You know a trip was a success when your normal world looks different after you return home.
Though our vans pulled into campus almost three days ago, some in our group are clearly still adapting to a return to life in the United States. We’re a bit groggy from the long flight and time change, a bit unaccustomed to waking up to something other than the call to prayer, and a bit unsure about what breakfast should be, since it consisted of cucumbers, cheese, tomatoes, and olives for the past week.
These are a few of the small and more temporary unsettling moments that I suspect all in our group will experience over the coming days. But I have no doubt that our trip to Turkey will leave a lasting impression on Wabash students in their academic work and personal outlook.
I write this because I certainly know it’s the case for me. Though my scholarly work on Roman urbanism routinely takes me abroad to examine cities like Rome and Pompeii, I had never been to Turkey. This visit opened up for me sides and sites of Greek and Roman life that I hadn’t experienced or fully appreciated before.
Over the course of the week, I could feel the Wabash students gaining a sense of the reality of the Greco-Roman world. That’s no small thing. Approaching antiquity from such a temporal and physical distance creates a real obstacle for American students. We can dissect the plays of Sophocles, the speeches of Cicero, or the letters of Paul in our Wabash classrooms, and we can examine ground plans, photos, and reconstructions of Greek or Roman temples or streets. Yet despite this wealth of evidence and the best efforts of gifted teachers and imaginative students, the ancient Mediterranean can seem like an intellectual construct, a fantasy world.
That’s why trips like this one are so critical academically. While we walked the same streets as Paul at Ephesus, marveled at a cliff-side temple dedicated to the worship of the Emperor Trajan at Pergamum, and prowled through baths used by countless nameless others at Sardis, it was impossible not to ponder the characters who once populated this place and to imagine their lives in every dimension: what they ate, how they interacted, which gods they prayed to. The inhabitants of these cities and the authors of our texts were no longer at arm’s length, but were immediately palpable.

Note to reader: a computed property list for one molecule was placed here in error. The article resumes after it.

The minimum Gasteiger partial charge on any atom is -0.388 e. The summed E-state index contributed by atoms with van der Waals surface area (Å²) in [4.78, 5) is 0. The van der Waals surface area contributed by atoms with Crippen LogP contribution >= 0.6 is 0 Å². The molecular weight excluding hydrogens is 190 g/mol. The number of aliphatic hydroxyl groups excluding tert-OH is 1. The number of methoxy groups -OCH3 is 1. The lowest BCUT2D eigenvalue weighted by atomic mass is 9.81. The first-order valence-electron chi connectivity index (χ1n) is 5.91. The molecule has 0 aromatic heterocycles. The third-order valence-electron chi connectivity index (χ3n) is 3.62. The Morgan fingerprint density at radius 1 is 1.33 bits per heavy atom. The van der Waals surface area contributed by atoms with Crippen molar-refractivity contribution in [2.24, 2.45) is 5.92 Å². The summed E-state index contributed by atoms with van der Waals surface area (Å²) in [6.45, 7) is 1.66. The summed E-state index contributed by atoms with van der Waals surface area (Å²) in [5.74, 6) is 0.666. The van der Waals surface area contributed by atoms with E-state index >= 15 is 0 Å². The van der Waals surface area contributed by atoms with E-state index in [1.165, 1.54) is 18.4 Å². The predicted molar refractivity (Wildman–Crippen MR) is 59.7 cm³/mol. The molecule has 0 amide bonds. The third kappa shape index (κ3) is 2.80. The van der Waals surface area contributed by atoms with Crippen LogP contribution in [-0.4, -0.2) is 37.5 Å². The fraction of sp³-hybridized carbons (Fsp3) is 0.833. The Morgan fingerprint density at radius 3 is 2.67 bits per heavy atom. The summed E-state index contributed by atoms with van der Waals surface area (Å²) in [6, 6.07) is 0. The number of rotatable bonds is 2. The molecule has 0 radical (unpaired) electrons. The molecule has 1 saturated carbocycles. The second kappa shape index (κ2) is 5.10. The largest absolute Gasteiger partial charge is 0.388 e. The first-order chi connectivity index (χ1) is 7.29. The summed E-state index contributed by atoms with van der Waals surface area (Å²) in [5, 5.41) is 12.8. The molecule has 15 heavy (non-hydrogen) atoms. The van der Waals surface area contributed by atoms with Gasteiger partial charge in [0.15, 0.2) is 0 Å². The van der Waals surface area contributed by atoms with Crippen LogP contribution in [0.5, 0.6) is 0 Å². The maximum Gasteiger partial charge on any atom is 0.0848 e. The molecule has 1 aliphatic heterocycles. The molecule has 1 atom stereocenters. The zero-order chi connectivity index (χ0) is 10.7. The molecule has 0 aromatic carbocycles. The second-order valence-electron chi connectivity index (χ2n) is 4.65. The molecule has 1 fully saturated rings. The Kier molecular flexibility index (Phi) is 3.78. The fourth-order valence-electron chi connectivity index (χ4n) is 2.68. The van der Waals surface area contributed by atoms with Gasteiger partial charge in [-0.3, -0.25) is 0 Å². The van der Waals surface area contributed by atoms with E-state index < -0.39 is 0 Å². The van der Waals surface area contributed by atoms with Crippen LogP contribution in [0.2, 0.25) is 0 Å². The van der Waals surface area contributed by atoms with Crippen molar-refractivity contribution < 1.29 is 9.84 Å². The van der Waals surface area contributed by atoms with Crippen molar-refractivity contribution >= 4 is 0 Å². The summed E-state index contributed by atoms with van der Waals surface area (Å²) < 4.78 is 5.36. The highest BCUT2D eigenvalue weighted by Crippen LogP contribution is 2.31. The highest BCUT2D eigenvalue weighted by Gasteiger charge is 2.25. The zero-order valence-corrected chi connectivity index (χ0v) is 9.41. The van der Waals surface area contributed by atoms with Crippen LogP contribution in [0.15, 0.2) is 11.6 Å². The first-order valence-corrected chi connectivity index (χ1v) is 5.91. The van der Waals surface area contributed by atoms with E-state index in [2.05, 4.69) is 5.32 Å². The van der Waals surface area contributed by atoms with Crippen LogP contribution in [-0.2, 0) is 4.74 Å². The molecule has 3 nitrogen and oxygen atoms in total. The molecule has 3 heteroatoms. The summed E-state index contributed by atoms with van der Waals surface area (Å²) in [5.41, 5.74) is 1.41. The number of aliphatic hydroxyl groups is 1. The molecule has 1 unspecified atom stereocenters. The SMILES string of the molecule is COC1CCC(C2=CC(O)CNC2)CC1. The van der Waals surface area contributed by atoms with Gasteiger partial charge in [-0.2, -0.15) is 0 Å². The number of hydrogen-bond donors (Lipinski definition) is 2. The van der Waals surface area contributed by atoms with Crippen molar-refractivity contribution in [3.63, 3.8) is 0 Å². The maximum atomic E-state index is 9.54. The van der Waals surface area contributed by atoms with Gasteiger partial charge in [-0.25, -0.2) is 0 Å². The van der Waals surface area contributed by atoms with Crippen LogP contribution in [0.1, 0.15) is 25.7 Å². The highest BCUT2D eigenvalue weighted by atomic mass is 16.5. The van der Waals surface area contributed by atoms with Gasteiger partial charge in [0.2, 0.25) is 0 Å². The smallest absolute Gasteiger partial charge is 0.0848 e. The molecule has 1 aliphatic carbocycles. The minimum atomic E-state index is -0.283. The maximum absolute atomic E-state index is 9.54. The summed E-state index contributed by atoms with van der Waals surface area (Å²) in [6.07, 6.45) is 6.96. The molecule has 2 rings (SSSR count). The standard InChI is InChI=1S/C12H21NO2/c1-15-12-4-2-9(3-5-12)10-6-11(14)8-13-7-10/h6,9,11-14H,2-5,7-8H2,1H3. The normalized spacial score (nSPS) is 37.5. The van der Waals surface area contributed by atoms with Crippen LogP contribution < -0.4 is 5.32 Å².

YET TURKEY’S PEOPLE AND PLACES made as much of an impression on our students as its Greco-Roman poleis. For many of us, this was our first experience living amid a predominately Muslim country, with everything that entailed. (Hoosiers with no pork products for a week!) Women disappeared from public spaces as the sun set; the call to prayer regularly echoed from the minarets spiking above every city and town; and even roadside rest stops offered devout truck drivers places for ablution and prayer.
But this was hardly the Islam that Americans normally see on television. When some Wallies were in Istanbul’s Blue Mosque for the morning prayer, for instance, they noted men scurrying in late and worshipers exchanging frustrated glances when their cellphones chirped during prayer. Similarly, in the cafes of Istanbul, we saw hip students downing beer while widows waddled by dressed in black from headscarf to shoes. These were cities and a country that defied easy categorization—were they the westernmost outpost of the East, or the easternmost extension of the West?
One of the real highlights of the trip was our Turkish guide, Nam. A master at illustrating points with telling anecdotes and at greasing the skids of a country not prone to quick movements, he kept us en-grossed during long bus trips with impromptu talks about Turkish history and customs. We learned about military service (obligatory, with regular corporal punishment), arranged marriage and all its delicate rituals and negotiations (if you’re ready to get hitched and your parents aren’t doing anything about it, then try nailing your father’s slippers to your front door—he’ll get the message), and even circumcision at puberty (ouch!). We’re all hoping to lure Nam to Crawfordsville for next year’s Bell Game, and his good humor and quick smile will stick with us well into the future.
But for all of Nam’s insider narrative, Turkey remains challenging. Much of the country seemed comfortable to us, while other facets of its past and present challenge our assumptions and ways of being in the world.
And that’s a good thing—perhaps the most important thing about travel. This pivot between the familiar and the unfamiliar, between the normal and the alien, grants the opportunity to see one’s world, whether in the class-room or on a stroll around town, anew.
Photo: A student compares his foot to a famous marker in Ephseus.